Placental mesenchymal stem cells boost M2 alveolar over M1 bone marrow macrophages via IL-1β in Klebsiella -mediated acute respiratory distress syndrome

Li Tzu Wang, B. Linju Yen, Hsiu Huan Wang, Ying Yin Chao, Wei Lee, Li Yueh Huang, Sheng Kang Chiu, L. Kristopher Siu, Ko Jiunn Liu, Huey Kang Sytwu, Men Luh Yen

Research output: Contribution to journalArticlepeer-review

5 Citations (Scopus)


Rationale: Acute respiratory distress syndrome (ARDS) is a lethal complication of severe bacterial pneumonia due to the inability to dampen overexuberant immune responses without compromising pathogen clearance. Both of these processes involve tissue-resident and bone marrow (BM)-recruited macrophage (Mφ) populations which can be polarised to have divergent functions. Surprisingly, despite the known immunomodulatory properties of mesenchymal stem cells (MSCs), simultaneous interactions with tissue-resident and recruited BMMφ populations are largely unexplored. Objectives: We assessed the therapeutic use of human placental MSCs (PMSCs) in severe bacterial pneumonia with elucidation of the roles of resident alveolar Mφs (AMφs) and BMMφs. Methods: We developed a lethal, murine pneumonia model using intratracheal infection of a clinically relevant Klebsiella pneumoniae (KP) strain with subsequent intravenous human PMSC treatment. Pulmonary AMφ and recruited BMMφ analyses, histological evaluation, bacterial clearance and mice survival were assessed. To elucidate the role of resident AMφs in improving outcome, we performed AMφ depletion in the KP-pneumonia model with intratracheal clodronate pretreatment. Measurements and main results: Human PMSC treatment decreased tissue injury and improved survival of severe KP-pneumonia mice by decreasing the presence and function of recruited M1 BMMφ while preserving M2 AMφs and enhancing their antibacterial functions. Interestingly, PMSC therapy failed to rescue AMφ-depleted mice with KP pneumonia, and PMSC-secreted IL-1β was identified as critical in increasing AMφ antibacterial activities to significantly improve pathogen clearance - especially bacteraemia - and survival. Conclusions: Human PMSC treatment preferentially rescued resident M2 AMφs over recruited M1 BMMφs with overall M2 polarisation to improve KP-related ARDS survival.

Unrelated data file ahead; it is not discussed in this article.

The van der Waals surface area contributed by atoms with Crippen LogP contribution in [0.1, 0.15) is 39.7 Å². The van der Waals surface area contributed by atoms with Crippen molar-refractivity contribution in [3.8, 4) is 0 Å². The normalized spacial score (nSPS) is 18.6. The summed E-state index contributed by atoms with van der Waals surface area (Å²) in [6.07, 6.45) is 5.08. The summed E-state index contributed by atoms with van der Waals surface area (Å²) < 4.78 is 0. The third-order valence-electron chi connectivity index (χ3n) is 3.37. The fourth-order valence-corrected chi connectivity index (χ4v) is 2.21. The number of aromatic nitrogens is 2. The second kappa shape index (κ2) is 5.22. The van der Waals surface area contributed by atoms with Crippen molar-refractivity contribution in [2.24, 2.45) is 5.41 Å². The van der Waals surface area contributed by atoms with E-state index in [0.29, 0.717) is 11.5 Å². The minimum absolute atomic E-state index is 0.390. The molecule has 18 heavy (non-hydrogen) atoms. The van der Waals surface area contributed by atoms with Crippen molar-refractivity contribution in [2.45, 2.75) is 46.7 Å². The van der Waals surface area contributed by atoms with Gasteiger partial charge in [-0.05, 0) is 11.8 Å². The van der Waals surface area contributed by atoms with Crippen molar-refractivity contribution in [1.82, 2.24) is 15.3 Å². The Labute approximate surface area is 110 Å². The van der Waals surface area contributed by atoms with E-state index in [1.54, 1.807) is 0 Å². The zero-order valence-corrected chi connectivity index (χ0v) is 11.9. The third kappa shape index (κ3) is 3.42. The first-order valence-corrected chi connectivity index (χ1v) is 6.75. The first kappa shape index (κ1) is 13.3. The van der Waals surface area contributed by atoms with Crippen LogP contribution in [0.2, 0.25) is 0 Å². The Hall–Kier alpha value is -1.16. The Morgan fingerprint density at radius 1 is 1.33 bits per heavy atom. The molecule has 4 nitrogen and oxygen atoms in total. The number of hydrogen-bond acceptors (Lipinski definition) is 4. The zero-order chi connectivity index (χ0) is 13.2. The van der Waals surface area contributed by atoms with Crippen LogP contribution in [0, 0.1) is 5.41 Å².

Original languageEnglish
Article number217928
Pages (from-to)504-514
Number of pages11
Issue number5
Publication statusAccepted/In press - 2022
Externally publishedYes


  • ARDS
  • bacterial Infection
  • macrophage biology
  • respiratory infection

ASJC Scopus subject areas

  • Pulmonary and Respiratory Medicine


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